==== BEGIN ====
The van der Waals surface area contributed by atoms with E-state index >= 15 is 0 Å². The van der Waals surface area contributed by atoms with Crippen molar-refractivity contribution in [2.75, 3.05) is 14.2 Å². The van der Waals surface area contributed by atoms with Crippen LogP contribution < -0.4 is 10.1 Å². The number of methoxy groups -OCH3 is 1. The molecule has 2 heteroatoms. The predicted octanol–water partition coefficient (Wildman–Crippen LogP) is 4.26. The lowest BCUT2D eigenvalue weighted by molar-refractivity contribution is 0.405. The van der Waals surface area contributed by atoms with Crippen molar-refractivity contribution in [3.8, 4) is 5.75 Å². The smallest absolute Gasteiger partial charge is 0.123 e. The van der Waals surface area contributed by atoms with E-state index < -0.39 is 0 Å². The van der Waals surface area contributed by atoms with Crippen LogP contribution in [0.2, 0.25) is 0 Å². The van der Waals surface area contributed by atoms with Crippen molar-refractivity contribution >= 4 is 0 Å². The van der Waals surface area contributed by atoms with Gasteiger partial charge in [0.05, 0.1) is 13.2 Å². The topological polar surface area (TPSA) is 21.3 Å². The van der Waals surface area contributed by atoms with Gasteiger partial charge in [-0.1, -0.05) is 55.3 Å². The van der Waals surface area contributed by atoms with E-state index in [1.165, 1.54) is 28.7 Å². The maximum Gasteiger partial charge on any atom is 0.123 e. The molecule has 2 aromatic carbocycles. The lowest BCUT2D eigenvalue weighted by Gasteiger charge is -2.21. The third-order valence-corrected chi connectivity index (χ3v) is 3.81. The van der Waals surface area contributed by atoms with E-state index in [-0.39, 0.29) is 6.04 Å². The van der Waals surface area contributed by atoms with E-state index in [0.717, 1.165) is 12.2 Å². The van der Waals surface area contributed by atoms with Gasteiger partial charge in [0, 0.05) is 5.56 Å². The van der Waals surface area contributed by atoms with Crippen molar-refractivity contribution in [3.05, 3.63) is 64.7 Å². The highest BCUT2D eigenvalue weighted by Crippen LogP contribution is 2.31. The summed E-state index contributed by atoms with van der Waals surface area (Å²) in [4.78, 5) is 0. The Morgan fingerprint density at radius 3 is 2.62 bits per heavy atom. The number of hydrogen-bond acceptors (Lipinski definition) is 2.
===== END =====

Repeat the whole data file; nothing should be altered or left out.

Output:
The van der Waals surface area contributed by atoms with E-state index >= 15 is 0 Å². The van der Waals surface area contributed by atoms with Crippen molar-refractivity contribution in [2.75, 3.05) is 14.2 Å². The van der Waals surface area contributed by atoms with Crippen LogP contribution < -0.4 is 10.1 Å². The number of methoxy groups -OCH3 is 1. The molecule has 2 heteroatoms. The predicted octanol–water partition coefficient (Wildman–Crippen LogP) is 4.26. The lowest BCUT2D eigenvalue weighted by molar-refractivity contribution is 0.405. The van der Waals surface area contributed by atoms with Crippen molar-refractivity contribution in [3.8, 4) is 5.75 Å². The smallest absolute Gasteiger partial charge is 0.123 e. The van der Waals surface area contributed by atoms with E-state index < -0.39 is 0 Å². The van der Waals surface area contributed by atoms with Crippen LogP contribution in [0.2, 0.25) is 0 Å². The van der Waals surface area contributed by atoms with Crippen molar-refractivity contribution >= 4 is 0 Å². The van der Waals surface area contributed by atoms with Gasteiger partial charge in [0.05, 0.1) is 13.2 Å². The topological polar surface area (TPSA) is 21.3 Å². The van der Waals surface area contributed by atoms with Gasteiger partial charge in [-0.1, -0.05) is 55.3 Å². The van der Waals surface area contributed by atoms with E-state index in [1.165, 1.54) is 28.7 Å². The maximum Gasteiger partial charge on any atom is 0.123 e. The molecule has 2 aromatic carbocycles. The lowest BCUT2D eigenvalue weighted by Gasteiger charge is -2.21. The third-order valence-corrected chi connectivity index (χ3v) is 3.81. The van der Waals surface area contributed by atoms with E-state index in [-0.39, 0.29) is 6.04 Å². The van der Waals surface area contributed by atoms with E-state index in [0.717, 1.165) is 12.2 Å². The van der Waals surface area contributed by atoms with Gasteiger partial charge in [0, 0.05) is 5.56 Å². The van der Waals surface area contributed by atoms with Crippen molar-refractivity contribution in [3.05, 3.63) is 64.7 Å². The highest BCUT2D eigenvalue weighted by Crippen LogP contribution is 2.31. The summed E-state index contributed by atoms with van der Waals surface area (Å²) in [4.78, 5) is 0. The Morgan fingerprint density at radius 3 is 2.62 bits per heavy atom. The number of hydrogen-bond acceptors (Lipinski definition) is 2.